Over the course of a little over 40-years (1820-1863 – the “Missionary Period”,) about 180-men and women in twelve Companies served in Hawaiʻi to carry out the mission of the ABCFM in the Hawaiian Islands.
One of the first things the first missionaries did was begin to learn the Hawaiian language and create an alphabet for a written format of the language. Their emphasis was on preaching and teaching.
The missionaries established schools associated with their missions across the Islands. This marked the beginning of Hawaiʻi’s phenomenal rise to literacy. The chiefs became proponents for education and edicts were enacted by the King and the council of Chiefs to stimulate the people to reading and writing.
However, the education of their children was a concern of missionaries.
There were two major dilemmas, (1) there were a limited number of missionary children and (2) existing schools (which the missionaries taught) served adult Hawaiians (who were taught from a limited curriculum in the Hawaiian language.)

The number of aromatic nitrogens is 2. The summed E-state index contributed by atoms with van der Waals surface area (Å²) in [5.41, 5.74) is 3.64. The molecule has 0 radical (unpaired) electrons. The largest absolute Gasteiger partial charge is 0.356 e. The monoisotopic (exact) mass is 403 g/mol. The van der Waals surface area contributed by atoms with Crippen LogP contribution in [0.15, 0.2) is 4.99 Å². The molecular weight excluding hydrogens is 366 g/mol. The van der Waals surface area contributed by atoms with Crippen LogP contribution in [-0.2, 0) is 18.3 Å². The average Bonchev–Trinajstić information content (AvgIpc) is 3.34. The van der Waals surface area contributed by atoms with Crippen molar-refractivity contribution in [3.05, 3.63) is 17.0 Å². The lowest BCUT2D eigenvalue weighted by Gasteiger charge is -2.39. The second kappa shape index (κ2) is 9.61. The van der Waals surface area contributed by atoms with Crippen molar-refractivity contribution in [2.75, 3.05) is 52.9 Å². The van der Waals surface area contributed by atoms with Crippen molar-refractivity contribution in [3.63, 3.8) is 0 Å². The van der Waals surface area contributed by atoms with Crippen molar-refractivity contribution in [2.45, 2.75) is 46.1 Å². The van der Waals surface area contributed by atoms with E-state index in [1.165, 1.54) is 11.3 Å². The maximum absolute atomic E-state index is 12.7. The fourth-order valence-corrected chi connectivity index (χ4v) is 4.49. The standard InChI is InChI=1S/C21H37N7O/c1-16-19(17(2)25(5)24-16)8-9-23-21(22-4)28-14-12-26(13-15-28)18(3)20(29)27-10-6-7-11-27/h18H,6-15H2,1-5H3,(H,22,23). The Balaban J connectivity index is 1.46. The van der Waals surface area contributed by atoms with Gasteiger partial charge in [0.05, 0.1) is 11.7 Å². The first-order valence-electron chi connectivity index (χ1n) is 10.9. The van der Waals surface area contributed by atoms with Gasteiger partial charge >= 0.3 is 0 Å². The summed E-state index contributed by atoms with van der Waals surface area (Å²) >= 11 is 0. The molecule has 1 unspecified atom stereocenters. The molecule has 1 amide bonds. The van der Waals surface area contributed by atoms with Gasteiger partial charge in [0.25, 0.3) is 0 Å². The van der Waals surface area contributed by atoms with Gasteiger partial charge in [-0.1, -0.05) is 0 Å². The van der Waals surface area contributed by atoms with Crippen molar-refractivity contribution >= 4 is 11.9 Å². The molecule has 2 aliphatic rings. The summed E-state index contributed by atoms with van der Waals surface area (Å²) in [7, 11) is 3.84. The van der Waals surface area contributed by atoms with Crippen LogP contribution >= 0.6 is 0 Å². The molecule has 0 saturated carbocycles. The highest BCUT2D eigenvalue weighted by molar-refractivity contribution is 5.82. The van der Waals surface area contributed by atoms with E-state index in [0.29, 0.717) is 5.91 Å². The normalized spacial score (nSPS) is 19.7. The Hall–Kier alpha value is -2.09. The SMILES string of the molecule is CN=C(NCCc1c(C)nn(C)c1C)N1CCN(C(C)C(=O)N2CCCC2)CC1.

“During the period from infancy to the age of ten or twelve years, children in the almost isolated family of a missionary could be well provided for and instructed in the rudiments of education without a regular school … But after that period, difficulties in most cases multiplied.” (Hiram Bingham)
Missionaries were torn between preaching the gospel and teaching their kids. “(M)ission parents were busy translating, preaching and teaching. Usually parents only had a couple of hours each day to spare with their children.” (Schultz)